When I was younger, much younger, I often sat up half the night reading. These days I can't handle that, I need my sleep. But last night when I crawled into bed to read, I did not put this book down until I'd read the last page. I couldn't. And unfortunately, I will now be forced to make a list of all Linda Howard’s books, and track them down, one by one. Dammit.

(I bought this book at a library book sale in February 2010.)

10 May 2011

The Eternal Highlander, Part Two

Hannah Howell and Lynsay Sands

I finished the second story in this book, The Highland Bride by Lynsay Sands, yesterday, and I did enjoy it much more than Hannah Howell’s story. The dialogue, which I complained about in my review of the Howell story, was much easier to take, but then the heroine, Eva, is English, not Scottish.

Eva has been a “burden” to her brother since the death of their parents when she was nine years old. With no money for a dowry, he has been unable to find a husband for her, and made plans to send her to a convent. The night before she is to leave, six Scotsmen arrive, with an offer from their laird, who is willing to pay for Eva’s hand in marriage. So Eva finds herself married in a quick proxy ceremony and riding to Scotland to meet her husband.

Eva is a fun and likeable character. On the ride to her new husband’s home, the men accompanying her become worried that she is “mad”, because she keeps talking to herself. In actuality, she’s talking to her horse, and doesn’t understand why that should upset them. While she’s a little apprehensive about her new life, she’s also eager to meet her husband, and hopeful that her life will be better than it was in her brother’s home, where she was treated like a poor relation.

One reason I probably liked this story better is because Lynsay Sands always infuses her writing with humor. And four pages into the story, she actually uses the word “vampire”, and several more times throughout. Eva has been told by a maid at her brother’s home about the rumors that the MacAdie clan are vampires, but she is skeptical. I think party because she is so happy to be leaving her brother and not to be going to a convent.

Connall MacAdie, who is a cousin to Cathal, the hero from the first story, is not thrilled about his marriage, but can understand the reasoning behind Cathal’s plan to weaken their bloodlines with mortal wives. He had met Eva very briefly at court, when Eva’s brother had taken her there to attempt to find a husband. Knowing her brother was desperate to rid himself of Eva, Connall felt that he probably wouldn’t care about the rumors and would be eager to accept. In other words, Eva was an easy and convenient solution for Connall.

You know they will get their HEA of course, and as usual with Lynsay Sands, it is a very satisfying one.

(I purchased this book at Half Price Books.)

07 May 2011

One Good Turn


First line: He was lost.

Publisher's Synopsis:   Two years after the events of CASE HISTORIES left him a retired millionaire, Jackson Brodie has followed Julia, his occasional girlfriend and former client, to Edinburgh for its famous summer arts festival. But when he witnesses a man being brutally attacked in a traffic jam – the apparent victim of an extreme case of road rage – a chain of events is set in motion that will pull the wife of an unscrupulous real estate tycoon, a timid but successful crime novelist, and a hardheaded female police detective into Jackson's orbit. Suddenly out of retirement, Jackson is once again in the midst of several mysteries that intersect in one giant and sinister scheme.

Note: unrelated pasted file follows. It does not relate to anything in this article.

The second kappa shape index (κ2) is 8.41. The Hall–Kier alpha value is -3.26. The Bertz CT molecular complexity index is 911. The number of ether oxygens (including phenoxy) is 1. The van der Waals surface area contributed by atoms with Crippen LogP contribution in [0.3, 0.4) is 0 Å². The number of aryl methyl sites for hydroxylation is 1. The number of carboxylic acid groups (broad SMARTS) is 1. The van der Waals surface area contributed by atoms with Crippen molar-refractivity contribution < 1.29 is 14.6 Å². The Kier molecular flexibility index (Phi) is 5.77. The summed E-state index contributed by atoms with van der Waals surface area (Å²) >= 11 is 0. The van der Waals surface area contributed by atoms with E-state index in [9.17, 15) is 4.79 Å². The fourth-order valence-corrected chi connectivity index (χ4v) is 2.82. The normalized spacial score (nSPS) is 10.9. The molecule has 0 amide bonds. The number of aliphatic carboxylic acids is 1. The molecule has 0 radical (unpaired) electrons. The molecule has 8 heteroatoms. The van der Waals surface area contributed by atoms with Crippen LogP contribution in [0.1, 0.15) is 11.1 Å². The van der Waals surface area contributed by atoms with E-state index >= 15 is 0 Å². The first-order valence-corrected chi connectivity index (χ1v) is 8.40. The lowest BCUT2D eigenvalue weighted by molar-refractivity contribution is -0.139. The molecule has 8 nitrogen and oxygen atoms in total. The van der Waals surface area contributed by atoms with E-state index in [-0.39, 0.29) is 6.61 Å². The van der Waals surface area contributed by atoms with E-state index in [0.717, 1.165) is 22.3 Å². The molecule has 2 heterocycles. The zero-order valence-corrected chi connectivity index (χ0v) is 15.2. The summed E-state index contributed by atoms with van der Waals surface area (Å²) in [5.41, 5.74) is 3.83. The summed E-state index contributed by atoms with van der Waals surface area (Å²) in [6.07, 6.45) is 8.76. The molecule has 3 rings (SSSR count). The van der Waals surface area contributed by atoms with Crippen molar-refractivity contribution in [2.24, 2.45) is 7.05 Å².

I read Case Histories in May of 2008, and bought this a few months later, but have just now gotten around to finally reading it. But it was worth the wait.

I don't remember much about Case Histories, but that didn't detract from my enjoyment of this book. I'll admit at first I had a little trouble keeping up as various characters were introduced. It's a Jackson Brodie book, but he is often out of the lime light while another character is featured.

Atkinson's writing is crisp and smooth and flowing. She starts with multiple stories and disparate characters, but then their paths cross and criss-cross and suddenly two characters' lives will intersect.

If Brodie is the main character, then I believe Louise would be the second main character. Or maybe Martin Canning, the crime novelist. After the events of Case Histories, and after a client left Brodie a lot of money, he retired, and when this book opens he has traveled with girlfriend Julia (a client from the previous book) to Edinburgh, where Julia is appearing in a play. He first becomes an inadvertent witness to a brutal beating, then stumbles across a dead body, which he promptly loses before local police can arrive on the scene. That's when he meets Louise, who heads up the investigation.

I didn't care for Julia, finding her to be a little selfish and flighty. Fortunately, she was usually off doing her acting thing, leaving Brodie to unravel the labyrinthine mystery, at times alone, at times with Louise, and at times with Martin, who was also a witness to the beating. None of the characters are what they seem to be in the beginning, and everyone has secrets, that may or may not have to do with...anything.

The story takes place over a four day period, but each time I turned the page and saw the new heading with the day of the week, I was surprised that such a short amount of time had passed. And just when you're following along with a character and you think you've figured something out, another character takes the page, the point of view changes, and you're left bewildered. A wonderful book, with a (somewhat) satisfying ending.

(I purchased this book new in December 2008.)